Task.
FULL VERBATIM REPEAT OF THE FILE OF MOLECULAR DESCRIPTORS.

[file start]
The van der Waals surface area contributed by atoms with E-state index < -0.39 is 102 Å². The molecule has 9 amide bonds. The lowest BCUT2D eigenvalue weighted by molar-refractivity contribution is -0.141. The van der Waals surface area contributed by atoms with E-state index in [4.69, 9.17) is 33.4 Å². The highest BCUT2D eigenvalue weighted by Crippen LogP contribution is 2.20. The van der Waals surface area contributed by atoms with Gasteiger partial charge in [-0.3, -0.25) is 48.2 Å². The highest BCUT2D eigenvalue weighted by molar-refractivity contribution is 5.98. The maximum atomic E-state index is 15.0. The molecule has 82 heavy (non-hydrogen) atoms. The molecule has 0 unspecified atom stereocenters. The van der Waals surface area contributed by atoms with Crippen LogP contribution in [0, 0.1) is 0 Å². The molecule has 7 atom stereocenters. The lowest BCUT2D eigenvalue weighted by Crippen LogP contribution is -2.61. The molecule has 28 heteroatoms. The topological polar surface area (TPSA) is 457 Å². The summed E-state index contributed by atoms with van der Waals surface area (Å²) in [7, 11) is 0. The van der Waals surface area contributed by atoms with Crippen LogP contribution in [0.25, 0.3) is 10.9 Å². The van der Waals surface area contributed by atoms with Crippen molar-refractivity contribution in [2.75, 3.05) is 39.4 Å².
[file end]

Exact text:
The van der Waals surface area contributed by atoms with E-state index < -0.39 is 102 Å². The molecule has 9 amide bonds. The lowest BCUT2D eigenvalue weighted by molar-refractivity contribution is -0.141. The van der Waals surface area contributed by atoms with E-state index in [4.69, 9.17) is 33.4 Å². The highest BCUT2D eigenvalue weighted by Crippen LogP contribution is 2.20. The van der Waals surface area contributed by atoms with Gasteiger partial charge in [-0.3, -0.25) is 48.2 Å². The highest BCUT2D eigenvalue weighted by molar-refractivity contribution is 5.98. The maximum atomic E-state index is 15.0. The molecule has 82 heavy (non-hydrogen) atoms. The molecule has 0 unspecified atom stereocenters. The van der Waals surface area contributed by atoms with Crippen LogP contribution in [0, 0.1) is 0 Å². The molecule has 7 atom stereocenters. The lowest BCUT2D eigenvalue weighted by Crippen LogP contribution is -2.61. The molecule has 28 heteroatoms. The topological polar surface area (TPSA) is 457 Å². The summed E-state index contributed by atoms with van der Waals surface area (Å²) in [7, 11) is 0. The van der Waals surface area contributed by atoms with Crippen LogP contribution in [0.25, 0.3) is 10.9 Å². The van der Waals surface area contributed by atoms with Crippen molar-refractivity contribution in [2.75, 3.05) is 39.4 Å².